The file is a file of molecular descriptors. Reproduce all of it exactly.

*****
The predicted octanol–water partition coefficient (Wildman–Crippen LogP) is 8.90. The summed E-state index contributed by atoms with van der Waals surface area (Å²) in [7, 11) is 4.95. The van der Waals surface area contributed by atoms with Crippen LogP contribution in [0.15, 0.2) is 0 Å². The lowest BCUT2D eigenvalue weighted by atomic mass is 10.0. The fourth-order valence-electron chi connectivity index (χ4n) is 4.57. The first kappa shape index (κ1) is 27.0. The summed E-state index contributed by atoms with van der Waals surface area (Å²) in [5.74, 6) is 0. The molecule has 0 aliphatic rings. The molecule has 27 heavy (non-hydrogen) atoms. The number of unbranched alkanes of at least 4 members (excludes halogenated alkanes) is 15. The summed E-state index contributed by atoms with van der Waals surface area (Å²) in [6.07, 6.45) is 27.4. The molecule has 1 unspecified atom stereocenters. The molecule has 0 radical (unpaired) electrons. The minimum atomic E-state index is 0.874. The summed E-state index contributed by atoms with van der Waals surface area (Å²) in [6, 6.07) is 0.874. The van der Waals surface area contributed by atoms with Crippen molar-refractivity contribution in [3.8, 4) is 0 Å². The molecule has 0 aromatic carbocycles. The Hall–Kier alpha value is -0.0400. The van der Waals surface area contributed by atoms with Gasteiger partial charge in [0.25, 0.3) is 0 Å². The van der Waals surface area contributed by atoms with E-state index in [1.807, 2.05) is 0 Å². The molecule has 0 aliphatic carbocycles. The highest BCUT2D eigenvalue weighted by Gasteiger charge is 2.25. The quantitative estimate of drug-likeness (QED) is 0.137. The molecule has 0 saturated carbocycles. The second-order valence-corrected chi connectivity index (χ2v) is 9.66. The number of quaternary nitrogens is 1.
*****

The predicted octanol–water partition coefficient (Wildman–Crippen LogP) is 8.90. The summed E-state index contributed by atoms with van der Waals surface area (Å²) in [7, 11) is 4.95. The van der Waals surface area contributed by atoms with Crippen LogP contribution in [0.15, 0.2) is 0 Å². The lowest BCUT2D eigenvalue weighted by atomic mass is 10.0. The fourth-order valence-electron chi connectivity index (χ4n) is 4.57. The first kappa shape index (κ1) is 27.0. The summed E-state index contributed by atoms with van der Waals surface area (Å²) in [5.74, 6) is 0. The molecule has 0 aliphatic rings. The molecule has 27 heavy (non-hydrogen) atoms. The number of unbranched alkanes of at least 4 members (excludes halogenated alkanes) is 15. The summed E-state index contributed by atoms with van der Waals surface area (Å²) in [6.07, 6.45) is 27.4. The molecule has 1 unspecified atom stereocenters. The molecule has 0 radical (unpaired) electrons. The minimum atomic E-state index is 0.874. The summed E-state index contributed by atoms with van der Waals surface area (Å²) in [6, 6.07) is 0.874. The van der Waals surface area contributed by atoms with Crippen molar-refractivity contribution in [3.8, 4) is 0 Å². The molecule has 0 aromatic carbocycles. The Hall–Kier alpha value is -0.0400. The van der Waals surface area contributed by atoms with Gasteiger partial charge in [0.25, 0.3) is 0 Å². The van der Waals surface area contributed by atoms with E-state index in [1.807, 2.05) is 0 Å². The molecule has 0 aliphatic carbocycles. The highest BCUT2D eigenvalue weighted by Gasteiger charge is 2.25. The quantitative estimate of drug-likeness (QED) is 0.137. The molecule has 0 saturated carbocycles. The second-order valence-corrected chi connectivity index (χ2v) is 9.66. The number of quaternary nitrogens is 1.